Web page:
The Boston University Terriers traveled to Miami Monday night to take on the No.10 University of Miami the next day. Coming off a three-game winning streak, the Terriers (3-3) look to give the Hurricanes (7-0) their first loss of the season.
In their third season win, the Terriers pulled off a close victory against the University of New Hampshire earlier in the week. Senior forward and Miami native, Cedric Hankerson had a team high 17 points and shot nearly 44 percent from the field.
Also returning to his home state of Florida is senior forward Nick Havener. The Sarasota product leads the Terriers in rebounds with 37 and is second in points per game with 10.7. Hankerson leads the Terriers with 12.2 points a game.
“I’m proud of the way we’re playing right now,” BU head coach Joe Jones said. “I like the way we have played recently.”
More performances like Hankerson’s will be needed to take down the undefeated Hurricanes.
Miami has won six out of their seven games by double digits. Miami has not reached the NCAA tournament since 2016, but is looking like a strong contender given their impressive season start.
“They are such a competitive team,” Jones said. “They play really well.”
The Terriers look to exploit their momentum to force an upset and claim their first victory against a nationally ranked opponent since 1959.
However, in order to do so, BU will need to rethink its defensive strategy.
The Terriers have frequently tried to stifle their opponents on defense by double-teaming or guarding the perimeter tightly.
However, given the prolific scoring of Miami’s 6-foot-1-inch sophomore forward Dewan Huell, BU will need to focus more on interior pressure. Miami’s presence in the paint will render their perimeter defense ineffective.
“They have so many weapons,” Jones said. “Pick your poison … but Huell is definitely a threat. He presents a lot of challenges just because of his size. We’ll have to mix it up and make an effort to contain him inside”.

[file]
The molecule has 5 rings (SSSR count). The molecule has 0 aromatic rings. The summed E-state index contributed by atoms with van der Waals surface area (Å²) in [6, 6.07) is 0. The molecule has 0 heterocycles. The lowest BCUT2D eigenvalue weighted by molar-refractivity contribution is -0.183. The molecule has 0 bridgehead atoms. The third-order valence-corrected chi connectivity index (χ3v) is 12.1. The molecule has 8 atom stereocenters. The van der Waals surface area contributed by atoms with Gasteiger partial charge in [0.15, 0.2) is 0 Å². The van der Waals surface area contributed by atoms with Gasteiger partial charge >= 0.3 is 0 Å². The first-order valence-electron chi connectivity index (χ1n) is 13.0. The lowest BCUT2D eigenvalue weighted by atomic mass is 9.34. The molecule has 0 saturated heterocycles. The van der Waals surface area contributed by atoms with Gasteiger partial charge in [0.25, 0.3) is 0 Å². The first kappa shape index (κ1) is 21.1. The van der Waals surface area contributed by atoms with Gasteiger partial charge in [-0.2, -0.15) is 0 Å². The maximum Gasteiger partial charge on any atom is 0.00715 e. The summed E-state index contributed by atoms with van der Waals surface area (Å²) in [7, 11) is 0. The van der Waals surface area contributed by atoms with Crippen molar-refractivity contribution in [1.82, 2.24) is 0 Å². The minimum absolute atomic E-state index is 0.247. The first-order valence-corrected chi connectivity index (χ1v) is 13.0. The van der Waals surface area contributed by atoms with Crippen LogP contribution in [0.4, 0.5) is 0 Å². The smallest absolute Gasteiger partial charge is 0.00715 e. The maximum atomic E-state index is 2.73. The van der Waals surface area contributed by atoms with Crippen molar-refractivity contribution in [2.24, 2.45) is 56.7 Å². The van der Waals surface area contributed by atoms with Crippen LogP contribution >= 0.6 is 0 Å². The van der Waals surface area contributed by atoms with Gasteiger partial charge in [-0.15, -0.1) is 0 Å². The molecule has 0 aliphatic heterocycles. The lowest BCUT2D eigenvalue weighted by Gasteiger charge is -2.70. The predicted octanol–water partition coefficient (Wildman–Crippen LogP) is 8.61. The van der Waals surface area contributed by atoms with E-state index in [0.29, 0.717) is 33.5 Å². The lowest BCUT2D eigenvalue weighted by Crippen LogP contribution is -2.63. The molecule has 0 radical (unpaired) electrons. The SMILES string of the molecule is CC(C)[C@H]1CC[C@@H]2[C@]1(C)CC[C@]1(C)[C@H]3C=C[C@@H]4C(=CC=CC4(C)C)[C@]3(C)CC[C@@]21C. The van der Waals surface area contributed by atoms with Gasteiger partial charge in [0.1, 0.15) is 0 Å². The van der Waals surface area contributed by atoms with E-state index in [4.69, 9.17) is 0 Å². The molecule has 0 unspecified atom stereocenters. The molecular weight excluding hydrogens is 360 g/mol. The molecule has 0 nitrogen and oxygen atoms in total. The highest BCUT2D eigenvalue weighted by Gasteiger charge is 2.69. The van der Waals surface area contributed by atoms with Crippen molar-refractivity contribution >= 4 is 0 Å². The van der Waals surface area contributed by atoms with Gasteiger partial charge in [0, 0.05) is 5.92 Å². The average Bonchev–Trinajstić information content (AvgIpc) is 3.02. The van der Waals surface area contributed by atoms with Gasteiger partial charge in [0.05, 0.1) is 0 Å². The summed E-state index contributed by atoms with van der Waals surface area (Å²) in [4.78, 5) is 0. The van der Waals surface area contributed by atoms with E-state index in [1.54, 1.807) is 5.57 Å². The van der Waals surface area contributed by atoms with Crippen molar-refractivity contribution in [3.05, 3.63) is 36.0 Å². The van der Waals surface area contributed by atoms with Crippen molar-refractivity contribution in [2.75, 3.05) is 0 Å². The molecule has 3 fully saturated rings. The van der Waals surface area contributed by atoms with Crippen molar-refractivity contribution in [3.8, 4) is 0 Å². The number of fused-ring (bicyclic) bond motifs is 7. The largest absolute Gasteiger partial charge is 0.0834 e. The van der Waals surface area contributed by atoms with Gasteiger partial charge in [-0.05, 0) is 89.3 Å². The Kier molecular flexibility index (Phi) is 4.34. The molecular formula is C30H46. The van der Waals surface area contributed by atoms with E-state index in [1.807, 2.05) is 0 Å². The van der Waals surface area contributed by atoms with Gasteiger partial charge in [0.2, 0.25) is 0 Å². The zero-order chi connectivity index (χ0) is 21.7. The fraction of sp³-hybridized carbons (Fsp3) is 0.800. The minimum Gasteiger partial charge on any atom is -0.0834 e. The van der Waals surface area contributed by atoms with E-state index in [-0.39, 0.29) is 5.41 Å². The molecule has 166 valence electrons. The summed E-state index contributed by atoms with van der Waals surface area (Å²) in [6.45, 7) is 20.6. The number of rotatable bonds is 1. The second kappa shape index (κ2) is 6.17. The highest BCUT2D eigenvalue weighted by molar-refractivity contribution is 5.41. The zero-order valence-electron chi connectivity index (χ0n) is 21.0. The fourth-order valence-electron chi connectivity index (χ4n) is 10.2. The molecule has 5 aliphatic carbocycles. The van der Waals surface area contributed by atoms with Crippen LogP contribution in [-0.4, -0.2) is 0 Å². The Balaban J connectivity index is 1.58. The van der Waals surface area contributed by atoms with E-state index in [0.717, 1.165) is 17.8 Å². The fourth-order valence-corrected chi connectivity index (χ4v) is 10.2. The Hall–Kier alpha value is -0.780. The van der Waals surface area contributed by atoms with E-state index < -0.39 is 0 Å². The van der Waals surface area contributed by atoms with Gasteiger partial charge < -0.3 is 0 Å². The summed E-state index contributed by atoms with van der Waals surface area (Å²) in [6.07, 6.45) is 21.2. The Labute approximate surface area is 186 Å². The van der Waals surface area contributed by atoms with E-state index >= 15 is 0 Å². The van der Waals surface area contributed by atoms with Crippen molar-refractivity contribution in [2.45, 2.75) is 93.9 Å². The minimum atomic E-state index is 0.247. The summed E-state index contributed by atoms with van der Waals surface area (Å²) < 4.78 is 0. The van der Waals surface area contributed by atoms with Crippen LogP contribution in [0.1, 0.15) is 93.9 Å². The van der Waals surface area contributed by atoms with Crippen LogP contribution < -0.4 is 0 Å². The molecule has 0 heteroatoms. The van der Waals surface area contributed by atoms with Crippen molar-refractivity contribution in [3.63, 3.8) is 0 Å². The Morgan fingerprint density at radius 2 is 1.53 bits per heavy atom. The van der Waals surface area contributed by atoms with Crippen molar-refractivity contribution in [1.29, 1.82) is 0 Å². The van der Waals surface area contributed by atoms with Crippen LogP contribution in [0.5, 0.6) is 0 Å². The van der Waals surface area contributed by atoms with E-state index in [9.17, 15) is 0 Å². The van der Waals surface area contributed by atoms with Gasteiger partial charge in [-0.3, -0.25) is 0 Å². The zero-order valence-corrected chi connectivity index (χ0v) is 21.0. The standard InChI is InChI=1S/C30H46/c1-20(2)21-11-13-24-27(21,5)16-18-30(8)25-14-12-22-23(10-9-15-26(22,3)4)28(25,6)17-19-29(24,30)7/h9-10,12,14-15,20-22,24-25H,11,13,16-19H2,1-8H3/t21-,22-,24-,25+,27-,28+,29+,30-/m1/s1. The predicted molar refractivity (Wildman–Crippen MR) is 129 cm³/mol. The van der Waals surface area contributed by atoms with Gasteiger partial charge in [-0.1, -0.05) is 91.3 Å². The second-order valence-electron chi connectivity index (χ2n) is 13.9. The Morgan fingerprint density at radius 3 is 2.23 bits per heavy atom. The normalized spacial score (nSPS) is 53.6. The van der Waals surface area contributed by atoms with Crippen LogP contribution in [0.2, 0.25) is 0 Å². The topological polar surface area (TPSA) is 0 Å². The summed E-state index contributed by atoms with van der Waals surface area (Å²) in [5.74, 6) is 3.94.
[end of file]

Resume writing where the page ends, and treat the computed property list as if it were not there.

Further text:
As such, the Terriers may try to double team inside or even try a “bluffing” technique — more of a scare tactic that aims to make opponents play safer and more conservatively.
Jones mentioned that senior guard Cheddi Mosely and sophomore guard Destin Barnes are both injured.
Strategically, the Terriers can leverage their crisp passing abilities to remain competitive offensively. Navigated by freshman guard Javante Mccoy, BU’s perimeter passing has led to several open three-point attempts and good post-up opportunities. Such passing, although unfruitful in racking up assists, can give them some control.
Against the Hurricanes, the Terriers may have to resort to more perimeter play. The sheer height advantage Miami possesses may be enough to deter interior forays by the Terriers, whose performances in the paint have been inconsistent at best.
This game will be the first of a three-game road trip before returning home to host Elon University. Having won half their games, the Terriers currently stand in third place in the Patriot League.
Conference play is still some time away, but these non-conference games can be formative experiences for the still fledgling squad that is trying to find its way.
“We take it one game at a time,” Jones said. “There were some things that we did against [University of Connecticut] that I’d like to change this time around.”
More important than the outcome of their performance, Jones said that the Terriers’ game against Miami will certainly be a learning experience.
“We’ve got our hands full,” Jones said. “There’s no doubt about it, but our guys are looking forward to playing in this sort of environment.”